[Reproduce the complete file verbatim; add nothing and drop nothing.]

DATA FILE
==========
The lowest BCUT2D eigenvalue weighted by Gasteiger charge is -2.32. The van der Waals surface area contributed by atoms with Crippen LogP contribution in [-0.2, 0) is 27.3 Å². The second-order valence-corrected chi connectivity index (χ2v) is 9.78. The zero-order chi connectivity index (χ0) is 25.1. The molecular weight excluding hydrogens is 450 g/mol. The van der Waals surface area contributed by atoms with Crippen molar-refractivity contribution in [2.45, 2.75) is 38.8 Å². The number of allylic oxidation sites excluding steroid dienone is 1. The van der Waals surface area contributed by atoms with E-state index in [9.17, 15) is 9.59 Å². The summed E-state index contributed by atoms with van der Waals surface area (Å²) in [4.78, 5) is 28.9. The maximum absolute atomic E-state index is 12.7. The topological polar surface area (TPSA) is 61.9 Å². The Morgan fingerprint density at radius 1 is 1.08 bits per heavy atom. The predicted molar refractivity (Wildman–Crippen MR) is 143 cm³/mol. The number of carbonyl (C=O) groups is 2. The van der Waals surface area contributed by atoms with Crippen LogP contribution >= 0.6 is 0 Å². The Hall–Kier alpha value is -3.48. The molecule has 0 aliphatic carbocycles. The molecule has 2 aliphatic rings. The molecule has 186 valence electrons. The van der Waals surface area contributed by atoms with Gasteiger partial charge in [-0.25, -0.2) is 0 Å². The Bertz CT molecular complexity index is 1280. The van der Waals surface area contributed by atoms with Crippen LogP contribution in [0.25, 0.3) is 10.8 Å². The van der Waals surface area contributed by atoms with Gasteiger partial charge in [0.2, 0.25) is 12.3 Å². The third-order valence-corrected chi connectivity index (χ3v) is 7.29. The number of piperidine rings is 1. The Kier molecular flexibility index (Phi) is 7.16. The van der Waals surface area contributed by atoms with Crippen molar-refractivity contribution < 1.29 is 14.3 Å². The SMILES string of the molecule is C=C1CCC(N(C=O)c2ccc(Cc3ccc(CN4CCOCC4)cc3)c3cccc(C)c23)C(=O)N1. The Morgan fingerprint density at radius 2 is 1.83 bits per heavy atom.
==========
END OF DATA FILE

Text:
The lowest BCUT2D eigenvalue weighted by Gasteiger charge is -2.32. The van der Waals surface area contributed by atoms with Crippen LogP contribution in [-0.2, 0) is 27.3 Å². The second-order valence-corrected chi connectivity index (χ2v) is 9.78. The zero-order chi connectivity index (χ0) is 25.1. The molecular weight excluding hydrogens is 450 g/mol. The van der Waals surface area contributed by atoms with Crippen molar-refractivity contribution in [2.45, 2.75) is 38.8 Å². The number of allylic oxidation sites excluding steroid dienone is 1. The van der Waals surface area contributed by atoms with E-state index in [9.17, 15) is 9.59 Å². The summed E-state index contributed by atoms with van der Waals surface area (Å²) in [4.78, 5) is 28.9. The maximum absolute atomic E-state index is 12.7. The topological polar surface area (TPSA) is 61.9 Å². The Morgan fingerprint density at radius 1 is 1.08 bits per heavy atom. The predicted molar refractivity (Wildman–Crippen MR) is 143 cm³/mol. The number of carbonyl (C=O) groups is 2. The van der Waals surface area contributed by atoms with Crippen LogP contribution >= 0.6 is 0 Å². The Hall–Kier alpha value is -3.48. The molecule has 0 aliphatic carbocycles. The molecule has 2 aliphatic rings. The molecule has 186 valence electrons. The van der Waals surface area contributed by atoms with Gasteiger partial charge in [-0.25, -0.2) is 0 Å². The Bertz CT molecular complexity index is 1280. The van der Waals surface area contributed by atoms with Crippen LogP contribution in [0.25, 0.3) is 10.8 Å². The van der Waals surface area contributed by atoms with Gasteiger partial charge in [0.2, 0.25) is 12.3 Å². The third-order valence-corrected chi connectivity index (χ3v) is 7.29. The number of piperidine rings is 1. The Kier molecular flexibility index (Phi) is 7.16. The van der Waals surface area contributed by atoms with Crippen molar-refractivity contribution < 1.29 is 14.3 Å². The SMILES string of the molecule is C=C1CCC(N(C=O)c2ccc(Cc3ccc(CN4CCOCC4)cc3)c3cccc(C)c23)C(=O)N1. The Morgan fingerprint density at radius 2 is 1.83 bits per heavy atom.